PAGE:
THE REEL: Quentin Tarantino is at it again with ‘Django,’ but who’s complaining?

Ben Conniff

 In his latest Spaghetti Western-esque saga, Quentin Tarantino’s “Django Unchained” tells the story of a 19th-century slave named Django (Jamie Foxx) who is freed by Dr. King Schultz (Christoph Waltz), a German bounty hunter. Dr. Schultz takes Django under his wing and teaches him how to become a bounty hunter himself.

Together, the unlikely duo sets out to rescue Django’s wife, Broomhilda (Kerry Washington) from Mississippi plantation owner Calvin Candie (Leonardo DiCaprio).

Like so many of Tarantino’s other works, “Django” is stuffed with colorful characters, peculiar use of music and special effects, moments of side-splitting humor, unique cinematography, over-the-top violence, and lines that are destined to become classics like Foxx’s “D-J-A-N-G-O. The D is silent.” Driven by a solid plot, all the classic Tarantino elements mold into place to make “Django Unchained” one of the director’s best efforts yet.

As far as acting performances, the cast, for the most part, is spot-on. Foxx reminds us once again that he can truly act, as he turns in a riveting performance as our hero Django. Christoph Waltz is always a pleasure to watch. He lends a smart, backhanded humor and a dimension of mystery to Dr. Schultz that makes the film more entertaining and his character one to root for.

DiCaprio is also pitch-perfect as Candie. His character walks a fine line between maintaining his façade as a respectable Southern gentleman and being a brutal slave owner. DiCaprio nails this balance right on the head, and makes Candie one of the most truly sinister villains of the year and also the most fun to watch.

My only gripe is that Washington doesn’t get nearly the amount of dialogue she deserves. She’s a beautiful, talented actress, and in a nearly three-hour run time, she hardly has any lines. They might as well have cast an unknown in her role of Broomhilda.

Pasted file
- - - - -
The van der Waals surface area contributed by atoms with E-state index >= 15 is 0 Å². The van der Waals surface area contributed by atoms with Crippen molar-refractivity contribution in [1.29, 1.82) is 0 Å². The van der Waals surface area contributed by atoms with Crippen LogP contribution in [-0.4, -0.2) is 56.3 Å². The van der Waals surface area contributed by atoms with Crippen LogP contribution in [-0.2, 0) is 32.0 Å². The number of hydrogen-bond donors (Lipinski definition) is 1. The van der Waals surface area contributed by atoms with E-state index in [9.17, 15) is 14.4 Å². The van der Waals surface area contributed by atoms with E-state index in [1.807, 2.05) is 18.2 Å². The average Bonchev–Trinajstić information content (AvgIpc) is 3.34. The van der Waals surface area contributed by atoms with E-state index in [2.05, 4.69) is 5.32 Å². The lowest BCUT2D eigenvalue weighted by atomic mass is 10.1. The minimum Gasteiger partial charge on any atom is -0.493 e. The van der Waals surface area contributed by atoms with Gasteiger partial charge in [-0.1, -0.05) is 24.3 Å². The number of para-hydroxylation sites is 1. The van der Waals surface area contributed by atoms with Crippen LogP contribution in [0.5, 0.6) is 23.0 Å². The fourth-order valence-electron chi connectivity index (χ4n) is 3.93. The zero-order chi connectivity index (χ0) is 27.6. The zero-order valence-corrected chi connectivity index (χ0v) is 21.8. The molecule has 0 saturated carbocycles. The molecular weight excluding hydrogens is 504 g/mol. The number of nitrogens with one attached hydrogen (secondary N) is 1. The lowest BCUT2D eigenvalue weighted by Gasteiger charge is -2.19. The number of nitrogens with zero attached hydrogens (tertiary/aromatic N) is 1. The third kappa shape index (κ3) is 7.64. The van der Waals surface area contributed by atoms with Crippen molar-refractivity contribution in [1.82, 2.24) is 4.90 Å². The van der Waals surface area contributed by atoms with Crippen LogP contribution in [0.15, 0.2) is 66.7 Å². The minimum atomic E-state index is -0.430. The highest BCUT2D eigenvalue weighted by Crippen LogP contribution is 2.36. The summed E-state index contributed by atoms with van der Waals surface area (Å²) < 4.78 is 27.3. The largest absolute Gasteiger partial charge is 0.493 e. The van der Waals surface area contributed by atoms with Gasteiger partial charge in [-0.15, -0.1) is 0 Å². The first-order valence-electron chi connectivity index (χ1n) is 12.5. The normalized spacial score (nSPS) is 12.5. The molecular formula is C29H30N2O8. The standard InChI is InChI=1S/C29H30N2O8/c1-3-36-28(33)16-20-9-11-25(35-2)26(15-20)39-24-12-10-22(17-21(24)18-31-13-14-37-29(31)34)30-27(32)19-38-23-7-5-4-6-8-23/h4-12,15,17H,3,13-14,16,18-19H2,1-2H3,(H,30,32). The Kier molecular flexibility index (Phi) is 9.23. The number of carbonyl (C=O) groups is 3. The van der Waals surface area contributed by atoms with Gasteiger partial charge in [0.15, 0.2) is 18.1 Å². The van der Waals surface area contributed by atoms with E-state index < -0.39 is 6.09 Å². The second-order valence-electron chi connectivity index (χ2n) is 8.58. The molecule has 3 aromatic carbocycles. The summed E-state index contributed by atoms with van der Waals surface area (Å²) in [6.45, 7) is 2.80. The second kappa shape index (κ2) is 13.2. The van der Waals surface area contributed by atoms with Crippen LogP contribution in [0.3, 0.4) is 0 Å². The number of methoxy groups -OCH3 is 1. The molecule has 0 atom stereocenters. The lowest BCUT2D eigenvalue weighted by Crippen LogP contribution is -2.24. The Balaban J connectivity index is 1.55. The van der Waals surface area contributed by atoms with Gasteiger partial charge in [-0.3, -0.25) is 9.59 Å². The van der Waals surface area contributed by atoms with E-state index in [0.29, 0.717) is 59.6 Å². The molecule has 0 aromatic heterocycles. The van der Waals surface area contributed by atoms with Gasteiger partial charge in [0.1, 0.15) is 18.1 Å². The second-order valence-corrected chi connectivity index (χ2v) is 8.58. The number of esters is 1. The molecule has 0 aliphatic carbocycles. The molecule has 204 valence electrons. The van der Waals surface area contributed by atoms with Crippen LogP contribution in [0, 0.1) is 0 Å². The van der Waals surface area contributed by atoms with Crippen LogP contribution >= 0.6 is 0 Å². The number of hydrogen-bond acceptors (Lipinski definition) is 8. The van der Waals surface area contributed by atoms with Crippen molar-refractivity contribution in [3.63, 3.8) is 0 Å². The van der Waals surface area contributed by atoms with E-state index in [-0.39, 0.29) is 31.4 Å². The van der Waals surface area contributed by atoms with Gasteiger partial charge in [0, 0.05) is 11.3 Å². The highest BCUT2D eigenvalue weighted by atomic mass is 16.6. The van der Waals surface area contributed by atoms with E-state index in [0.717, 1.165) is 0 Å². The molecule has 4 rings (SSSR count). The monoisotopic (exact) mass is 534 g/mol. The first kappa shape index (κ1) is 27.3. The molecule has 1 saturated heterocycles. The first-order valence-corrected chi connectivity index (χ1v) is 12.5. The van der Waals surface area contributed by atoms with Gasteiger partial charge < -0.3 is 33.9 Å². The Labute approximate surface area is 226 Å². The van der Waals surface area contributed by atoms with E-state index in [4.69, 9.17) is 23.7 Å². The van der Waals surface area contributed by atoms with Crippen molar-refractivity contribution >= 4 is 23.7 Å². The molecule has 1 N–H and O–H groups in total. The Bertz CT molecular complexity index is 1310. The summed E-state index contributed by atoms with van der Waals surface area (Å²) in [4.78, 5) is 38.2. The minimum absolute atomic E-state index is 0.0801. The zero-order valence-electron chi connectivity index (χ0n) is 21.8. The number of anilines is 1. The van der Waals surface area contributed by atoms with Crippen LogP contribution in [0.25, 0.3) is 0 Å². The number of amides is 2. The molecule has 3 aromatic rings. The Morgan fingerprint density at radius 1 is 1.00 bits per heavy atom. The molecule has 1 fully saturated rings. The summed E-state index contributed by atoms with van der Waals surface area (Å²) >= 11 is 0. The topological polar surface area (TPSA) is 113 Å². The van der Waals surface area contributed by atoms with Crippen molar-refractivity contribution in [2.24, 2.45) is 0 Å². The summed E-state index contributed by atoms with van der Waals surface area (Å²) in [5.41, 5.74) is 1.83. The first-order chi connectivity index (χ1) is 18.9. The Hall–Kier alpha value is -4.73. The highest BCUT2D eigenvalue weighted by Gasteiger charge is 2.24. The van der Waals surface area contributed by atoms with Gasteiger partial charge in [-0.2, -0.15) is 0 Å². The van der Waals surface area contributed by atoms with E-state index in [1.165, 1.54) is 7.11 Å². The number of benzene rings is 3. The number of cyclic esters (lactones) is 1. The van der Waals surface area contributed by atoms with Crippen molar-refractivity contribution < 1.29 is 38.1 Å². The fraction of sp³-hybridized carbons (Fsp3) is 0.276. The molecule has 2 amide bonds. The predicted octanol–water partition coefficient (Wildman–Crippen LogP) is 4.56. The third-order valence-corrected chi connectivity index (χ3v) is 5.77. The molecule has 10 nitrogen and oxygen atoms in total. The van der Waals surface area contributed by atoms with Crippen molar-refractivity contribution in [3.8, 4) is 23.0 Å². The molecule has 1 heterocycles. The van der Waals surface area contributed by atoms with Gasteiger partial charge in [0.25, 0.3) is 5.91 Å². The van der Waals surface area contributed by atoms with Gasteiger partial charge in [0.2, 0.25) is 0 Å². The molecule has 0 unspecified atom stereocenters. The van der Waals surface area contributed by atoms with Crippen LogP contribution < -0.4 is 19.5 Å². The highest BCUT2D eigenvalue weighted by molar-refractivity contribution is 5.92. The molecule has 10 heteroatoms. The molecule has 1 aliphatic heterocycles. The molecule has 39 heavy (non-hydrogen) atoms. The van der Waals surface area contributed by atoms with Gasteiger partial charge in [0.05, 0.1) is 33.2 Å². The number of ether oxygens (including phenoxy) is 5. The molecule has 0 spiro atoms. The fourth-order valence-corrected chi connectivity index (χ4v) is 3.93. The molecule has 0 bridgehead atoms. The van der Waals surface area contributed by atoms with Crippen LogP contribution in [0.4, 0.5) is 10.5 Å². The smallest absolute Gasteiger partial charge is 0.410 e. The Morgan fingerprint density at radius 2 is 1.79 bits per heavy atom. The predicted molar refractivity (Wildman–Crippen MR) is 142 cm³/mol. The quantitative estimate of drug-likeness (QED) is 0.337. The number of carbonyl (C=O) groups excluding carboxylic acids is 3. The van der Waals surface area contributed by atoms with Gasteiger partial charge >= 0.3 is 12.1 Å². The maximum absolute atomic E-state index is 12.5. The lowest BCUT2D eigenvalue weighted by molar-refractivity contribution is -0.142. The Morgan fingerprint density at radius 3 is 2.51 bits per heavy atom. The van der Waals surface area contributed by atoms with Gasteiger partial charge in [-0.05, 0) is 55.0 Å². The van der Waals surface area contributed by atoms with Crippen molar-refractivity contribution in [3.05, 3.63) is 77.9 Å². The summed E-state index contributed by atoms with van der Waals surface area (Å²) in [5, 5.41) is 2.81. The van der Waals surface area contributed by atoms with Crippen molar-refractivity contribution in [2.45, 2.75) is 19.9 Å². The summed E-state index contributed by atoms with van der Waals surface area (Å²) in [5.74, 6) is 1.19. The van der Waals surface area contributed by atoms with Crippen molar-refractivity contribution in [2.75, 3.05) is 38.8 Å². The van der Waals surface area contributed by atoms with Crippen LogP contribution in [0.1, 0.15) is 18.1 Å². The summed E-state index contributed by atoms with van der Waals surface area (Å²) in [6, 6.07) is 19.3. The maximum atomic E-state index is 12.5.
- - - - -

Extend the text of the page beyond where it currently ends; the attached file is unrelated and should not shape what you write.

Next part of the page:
Despite this shortcoming, “Django” includes my favorite supporting performance of 2012. That honor goes to Samuel L. Jackson for his portrayal of Candie’s dastardly right-hand man, Stephen. It’s amazing how an hour or two in the make-up chair can transform a highly-revered actor into the scene-stealing performer of the year (a la Tom Cruise in 2008’s Tropic Thunder). I wish I could better describe this character to you, but Stephen is a character you just have to see to believe. I promise you’ve never seen Jackson like this before.

There was very little I did not love about “Django Unchained,” but as I mentioned before, I was disappointed in Washington’s lack of presence. In addition to that, I felt that the film’s final act was slightly bloated. It was still entertaining and served as the icing on the cake for a very satisfying moviegoing experience, but I was already perfectly satisfied and ready for the credits to roll fifteen or twenty minutes before they actually did. I guess that’s Tarantino, though, and I love his work more than I hate it.

On the whole, “Django Unchained” is one of the most immensely satisfying movies of the year. Nobody but Tarantino could have created this film, one very, very loosely inspired by the 1966-Spaghetti Western “Django,” starring Franco Nero. All the two films have in common are some shared songs for the soundtrack and performances by Franco Nero. SPOILER: Look for him in a cameo performance as the owner of a slave that fights against Candie’s slave in the parlor of a Mississippi social club.

Go see this in theaters as soon as you can. It’s well worth your attention and the awards hype. IMDb reports five Golden Globe nominations at this time.